In today’s American Spectator, I discuss Jonathan Gruber’s use of the term “positive selection” in one of his papers about abortion. This term, as he uses it, is right out of Eugenics 101:

The scariest words uttered during Jonathan Gruber’s recent appearance before the House Oversight Committee were “positive selection.” They were read aloud by Republican Rep. Thomas Massie, from a 1997 paper the professor co-authored concerning abortion.

The opus in question made the Congressman uneasy because of the following passage:’By 1993 all cohorts under the age 19 were born under legalized abortion and we estimate steady state savings of $1.6 billion per year from positive selection.’

Rep. Massie asked the professor what was meant by “positive selection.” This question was evidently not anticipated in Gruber’s pre-testimony coaching, so he became evasive.

Considering what it means, this is no surprise. “Positive selection” is no ordinary example of academic jargon. The term is frequently used by evolutionary biologists, who tell us it is responsible for the development of “traits that define our species … And Gruber refers to mass abortions of unborn babies, whom he describes as “marginal children,” as an example of positive selection.

This is seriously creepy stuff. To read the rest of the column, click here.


In today’s American Spectator I discuss the hypocrisy of The New Republic’s high-profile writers regarding change:

For years, the Washington press corps has been telling us that our medical delivery system was antiquated and unable to meet the needs of its 21st century customers … Over the past several days, we have had the opportunity to observe some of these people react to a similar upheaval in their own industry, and the response has been instructive.

Oddly enough, they have exhibited a surprising affinity for the status quo. This ironic attitude was revealed when the management of TNR announced some unexpected personnel, location, and format changes:

These unpleasant surprises were delivered at the behest of 30-year-old Facebook billionaire Chris Hughes, who bought the hoary liberal publication two years ago and eventually concluded that its shrinking readership is due to dull content produced by editors and writers he “came to think of as ‘spoiled brats.’”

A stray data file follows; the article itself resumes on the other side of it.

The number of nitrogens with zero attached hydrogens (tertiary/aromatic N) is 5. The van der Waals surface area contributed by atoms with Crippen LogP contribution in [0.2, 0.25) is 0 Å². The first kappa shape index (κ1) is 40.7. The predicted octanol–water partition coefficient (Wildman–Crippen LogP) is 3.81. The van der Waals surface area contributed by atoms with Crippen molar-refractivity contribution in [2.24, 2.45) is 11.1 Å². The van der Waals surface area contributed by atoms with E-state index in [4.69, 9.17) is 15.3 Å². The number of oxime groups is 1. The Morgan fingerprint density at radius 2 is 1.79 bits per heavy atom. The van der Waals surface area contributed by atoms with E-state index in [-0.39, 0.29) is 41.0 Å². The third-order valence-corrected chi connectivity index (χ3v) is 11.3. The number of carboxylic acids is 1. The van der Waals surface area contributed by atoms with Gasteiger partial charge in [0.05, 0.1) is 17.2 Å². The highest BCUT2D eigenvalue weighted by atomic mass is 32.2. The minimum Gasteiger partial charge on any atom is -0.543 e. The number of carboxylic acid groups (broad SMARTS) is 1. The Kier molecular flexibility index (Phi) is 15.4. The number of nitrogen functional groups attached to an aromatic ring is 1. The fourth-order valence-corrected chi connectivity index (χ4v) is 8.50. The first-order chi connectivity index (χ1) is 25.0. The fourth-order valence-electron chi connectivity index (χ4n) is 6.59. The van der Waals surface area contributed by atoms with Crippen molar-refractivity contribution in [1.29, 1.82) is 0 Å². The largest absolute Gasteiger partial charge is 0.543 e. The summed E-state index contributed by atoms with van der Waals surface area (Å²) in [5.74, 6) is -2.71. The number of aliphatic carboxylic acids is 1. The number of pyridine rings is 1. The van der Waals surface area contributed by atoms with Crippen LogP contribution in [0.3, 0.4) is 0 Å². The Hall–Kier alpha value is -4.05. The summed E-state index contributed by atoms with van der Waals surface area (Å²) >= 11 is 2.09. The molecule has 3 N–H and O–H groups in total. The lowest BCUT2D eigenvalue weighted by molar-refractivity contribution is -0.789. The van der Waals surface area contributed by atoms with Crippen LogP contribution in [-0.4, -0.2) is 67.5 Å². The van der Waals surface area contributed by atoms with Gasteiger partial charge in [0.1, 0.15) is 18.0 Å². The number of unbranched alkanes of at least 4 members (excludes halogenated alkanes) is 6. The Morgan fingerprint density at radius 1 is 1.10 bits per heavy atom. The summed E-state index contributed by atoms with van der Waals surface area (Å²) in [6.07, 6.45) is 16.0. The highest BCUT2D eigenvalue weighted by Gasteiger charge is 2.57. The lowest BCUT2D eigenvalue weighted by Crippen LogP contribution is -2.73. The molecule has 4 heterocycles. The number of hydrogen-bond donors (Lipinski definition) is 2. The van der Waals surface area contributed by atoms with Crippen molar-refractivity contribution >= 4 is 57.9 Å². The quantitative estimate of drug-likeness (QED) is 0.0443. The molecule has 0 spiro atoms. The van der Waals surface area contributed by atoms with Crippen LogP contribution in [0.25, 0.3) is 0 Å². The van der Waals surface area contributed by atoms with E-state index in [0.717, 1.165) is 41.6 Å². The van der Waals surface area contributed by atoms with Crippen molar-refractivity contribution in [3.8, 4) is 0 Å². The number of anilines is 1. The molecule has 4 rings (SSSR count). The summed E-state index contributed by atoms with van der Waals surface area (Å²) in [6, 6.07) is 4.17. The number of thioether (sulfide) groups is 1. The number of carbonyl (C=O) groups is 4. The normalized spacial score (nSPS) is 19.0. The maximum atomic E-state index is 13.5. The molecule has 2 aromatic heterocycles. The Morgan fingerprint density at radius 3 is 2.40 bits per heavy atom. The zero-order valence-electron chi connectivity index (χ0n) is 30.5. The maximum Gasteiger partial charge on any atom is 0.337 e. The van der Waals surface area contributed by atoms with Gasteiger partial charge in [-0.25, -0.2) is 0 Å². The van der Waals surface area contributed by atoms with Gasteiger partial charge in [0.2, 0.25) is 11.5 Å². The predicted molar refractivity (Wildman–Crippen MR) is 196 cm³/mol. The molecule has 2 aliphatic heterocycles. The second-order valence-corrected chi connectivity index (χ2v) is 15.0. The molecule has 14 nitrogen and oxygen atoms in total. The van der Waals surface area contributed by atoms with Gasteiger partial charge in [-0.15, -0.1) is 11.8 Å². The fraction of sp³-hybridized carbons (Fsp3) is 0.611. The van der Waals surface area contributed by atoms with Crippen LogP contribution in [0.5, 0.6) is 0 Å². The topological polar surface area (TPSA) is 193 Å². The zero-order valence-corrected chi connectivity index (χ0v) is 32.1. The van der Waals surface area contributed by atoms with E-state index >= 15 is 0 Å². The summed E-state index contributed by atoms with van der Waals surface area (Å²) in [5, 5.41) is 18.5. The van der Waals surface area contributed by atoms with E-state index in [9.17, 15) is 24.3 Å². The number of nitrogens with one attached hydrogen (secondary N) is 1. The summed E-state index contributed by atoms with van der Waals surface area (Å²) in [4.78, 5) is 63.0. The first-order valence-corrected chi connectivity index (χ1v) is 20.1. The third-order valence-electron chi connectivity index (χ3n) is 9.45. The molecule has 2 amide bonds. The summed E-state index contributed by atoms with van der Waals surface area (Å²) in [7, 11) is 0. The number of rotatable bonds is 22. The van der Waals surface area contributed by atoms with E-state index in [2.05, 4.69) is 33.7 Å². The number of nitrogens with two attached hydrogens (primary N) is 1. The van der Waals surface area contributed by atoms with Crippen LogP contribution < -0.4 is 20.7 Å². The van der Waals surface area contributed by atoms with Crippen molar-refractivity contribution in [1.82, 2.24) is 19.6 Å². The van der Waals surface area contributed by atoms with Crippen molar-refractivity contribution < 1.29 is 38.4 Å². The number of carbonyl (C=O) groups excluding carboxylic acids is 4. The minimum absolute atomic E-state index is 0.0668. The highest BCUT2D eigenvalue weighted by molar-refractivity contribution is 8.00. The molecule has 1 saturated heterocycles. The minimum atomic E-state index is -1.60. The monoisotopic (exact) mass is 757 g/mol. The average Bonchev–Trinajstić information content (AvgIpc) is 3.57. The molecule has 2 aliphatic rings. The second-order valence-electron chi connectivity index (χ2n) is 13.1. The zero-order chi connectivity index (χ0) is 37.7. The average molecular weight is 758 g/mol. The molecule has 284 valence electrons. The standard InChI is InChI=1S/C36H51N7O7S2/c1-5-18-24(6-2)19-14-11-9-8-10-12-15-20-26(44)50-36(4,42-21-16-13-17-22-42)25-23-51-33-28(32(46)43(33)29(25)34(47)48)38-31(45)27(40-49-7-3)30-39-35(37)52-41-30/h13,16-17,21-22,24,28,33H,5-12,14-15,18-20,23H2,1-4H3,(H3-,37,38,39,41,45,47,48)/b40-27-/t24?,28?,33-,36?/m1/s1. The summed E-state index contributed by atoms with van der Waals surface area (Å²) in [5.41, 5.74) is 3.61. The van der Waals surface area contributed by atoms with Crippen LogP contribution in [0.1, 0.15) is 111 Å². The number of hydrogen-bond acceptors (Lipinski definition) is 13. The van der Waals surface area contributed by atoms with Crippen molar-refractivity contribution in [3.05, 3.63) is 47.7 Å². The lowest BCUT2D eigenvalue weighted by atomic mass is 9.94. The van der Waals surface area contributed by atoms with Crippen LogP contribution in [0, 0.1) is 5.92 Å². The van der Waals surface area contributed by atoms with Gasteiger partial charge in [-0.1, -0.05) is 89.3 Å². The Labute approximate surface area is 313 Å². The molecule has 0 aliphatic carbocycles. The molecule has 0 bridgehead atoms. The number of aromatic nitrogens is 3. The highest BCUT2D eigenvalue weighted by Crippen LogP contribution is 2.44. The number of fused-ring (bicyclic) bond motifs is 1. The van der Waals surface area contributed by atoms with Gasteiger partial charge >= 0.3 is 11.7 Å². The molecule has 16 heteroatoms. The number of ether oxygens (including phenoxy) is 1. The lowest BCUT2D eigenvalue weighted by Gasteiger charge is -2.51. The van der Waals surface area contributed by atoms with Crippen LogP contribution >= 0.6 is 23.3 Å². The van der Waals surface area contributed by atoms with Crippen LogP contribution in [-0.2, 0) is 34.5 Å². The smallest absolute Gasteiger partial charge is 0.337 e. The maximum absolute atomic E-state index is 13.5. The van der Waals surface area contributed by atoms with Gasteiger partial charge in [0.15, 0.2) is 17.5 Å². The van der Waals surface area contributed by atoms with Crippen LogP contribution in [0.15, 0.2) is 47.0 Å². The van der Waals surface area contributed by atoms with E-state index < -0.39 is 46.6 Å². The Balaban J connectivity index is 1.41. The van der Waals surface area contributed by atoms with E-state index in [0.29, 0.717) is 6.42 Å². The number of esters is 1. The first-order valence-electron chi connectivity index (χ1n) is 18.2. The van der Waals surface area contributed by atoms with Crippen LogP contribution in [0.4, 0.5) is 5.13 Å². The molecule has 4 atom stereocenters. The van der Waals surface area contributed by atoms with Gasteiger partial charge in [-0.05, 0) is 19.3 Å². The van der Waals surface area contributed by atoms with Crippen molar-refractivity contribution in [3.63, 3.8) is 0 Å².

His assessment was vindicated on Friday morning when a significant percentage of the magazine’s staff threw a collective tantrum and resigned en masse.

To read the rest of the column, click here.


In today’s American Spectator I discuss the ironic fact that President Obama has done more damage to the Democrats than the Republicans could possibly have managed without him:

When President Obama took office in 2009, his party was in better shape than it had been since the era following Watergate. The Democrats controlled both houses of Congress by very comfortable margins. They had just regained the White House in a historic election. They believed they would control Washington for decades, if not generations, to come. Yet fewer than six years later, their congressional majorities have been annihilated and their prospects for retaining the presidency in 2016 are far less promising than they were just a month ago.

Virtually all this devastation has been caused by Obama himself.

Even worse, having destroyed the seemingly invulnerable Democratic citadel, he now seems determined to sow the ground upon which it stood with salt. Most objective observers acknowledge that the resounding defeat the Democrats just received in the midterm elections can be attributed to voter anger concerning Obama’s increasing inclination to behave like an emperor rather than an elected official answerable to the people. Yet after this rebuke he doubled down, defiantly issuing his most egregious edict thus far—an executive order effectively granting amnesty to millions of illegal aliens.

Who can stop Obama from behaving like a Manchurian candidate programmed by Mitch McConnell and John Boehner? Only the Democrats themselves. To read the rest of the column, click here.